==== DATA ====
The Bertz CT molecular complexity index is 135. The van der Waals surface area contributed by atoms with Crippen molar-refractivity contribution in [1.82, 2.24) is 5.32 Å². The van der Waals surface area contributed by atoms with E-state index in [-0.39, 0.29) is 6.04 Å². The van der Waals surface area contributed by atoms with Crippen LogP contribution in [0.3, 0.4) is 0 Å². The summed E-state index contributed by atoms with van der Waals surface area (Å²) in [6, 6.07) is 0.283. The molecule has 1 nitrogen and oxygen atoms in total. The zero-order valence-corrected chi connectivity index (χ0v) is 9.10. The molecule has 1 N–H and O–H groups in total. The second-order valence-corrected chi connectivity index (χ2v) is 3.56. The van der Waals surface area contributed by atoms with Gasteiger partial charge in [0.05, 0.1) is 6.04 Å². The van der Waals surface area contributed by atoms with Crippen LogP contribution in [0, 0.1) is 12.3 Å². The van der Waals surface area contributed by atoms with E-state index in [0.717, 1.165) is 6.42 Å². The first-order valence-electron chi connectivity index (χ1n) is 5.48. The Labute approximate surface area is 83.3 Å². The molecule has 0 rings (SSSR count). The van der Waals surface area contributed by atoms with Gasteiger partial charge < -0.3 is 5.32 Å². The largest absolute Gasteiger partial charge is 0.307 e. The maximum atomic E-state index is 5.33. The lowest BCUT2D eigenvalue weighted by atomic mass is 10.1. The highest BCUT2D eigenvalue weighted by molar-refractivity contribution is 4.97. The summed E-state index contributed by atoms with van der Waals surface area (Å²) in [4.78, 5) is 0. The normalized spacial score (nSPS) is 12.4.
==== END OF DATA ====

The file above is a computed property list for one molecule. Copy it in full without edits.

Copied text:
The Bertz CT molecular complexity index is 135. The van der Waals surface area contributed by atoms with Crippen molar-refractivity contribution in [1.82, 2.24) is 5.32 Å². The van der Waals surface area contributed by atoms with E-state index in [-0.39, 0.29) is 6.04 Å². The van der Waals surface area contributed by atoms with Crippen LogP contribution in [0.3, 0.4) is 0 Å². The summed E-state index contributed by atoms with van der Waals surface area (Å²) in [6, 6.07) is 0.283. The molecule has 1 nitrogen and oxygen atoms in total. The zero-order valence-corrected chi connectivity index (χ0v) is 9.10. The molecule has 1 N–H and O–H groups in total. The second-order valence-corrected chi connectivity index (χ2v) is 3.56. The van der Waals surface area contributed by atoms with Gasteiger partial charge in [0.05, 0.1) is 6.04 Å². The van der Waals surface area contributed by atoms with Crippen LogP contribution in [0, 0.1) is 12.3 Å². The van der Waals surface area contributed by atoms with E-state index in [0.717, 1.165) is 6.42 Å². The first-order valence-electron chi connectivity index (χ1n) is 5.48. The Labute approximate surface area is 83.3 Å². The molecule has 0 rings (SSSR count). The van der Waals surface area contributed by atoms with Gasteiger partial charge < -0.3 is 5.32 Å². The largest absolute Gasteiger partial charge is 0.307 e. The maximum atomic E-state index is 5.33. The lowest BCUT2D eigenvalue weighted by atomic mass is 10.1. The highest BCUT2D eigenvalue weighted by molar-refractivity contribution is 4.97. The summed E-state index contributed by atoms with van der Waals surface area (Å²) in [4.78, 5) is 0. The normalized spacial score (nSPS) is 12.4.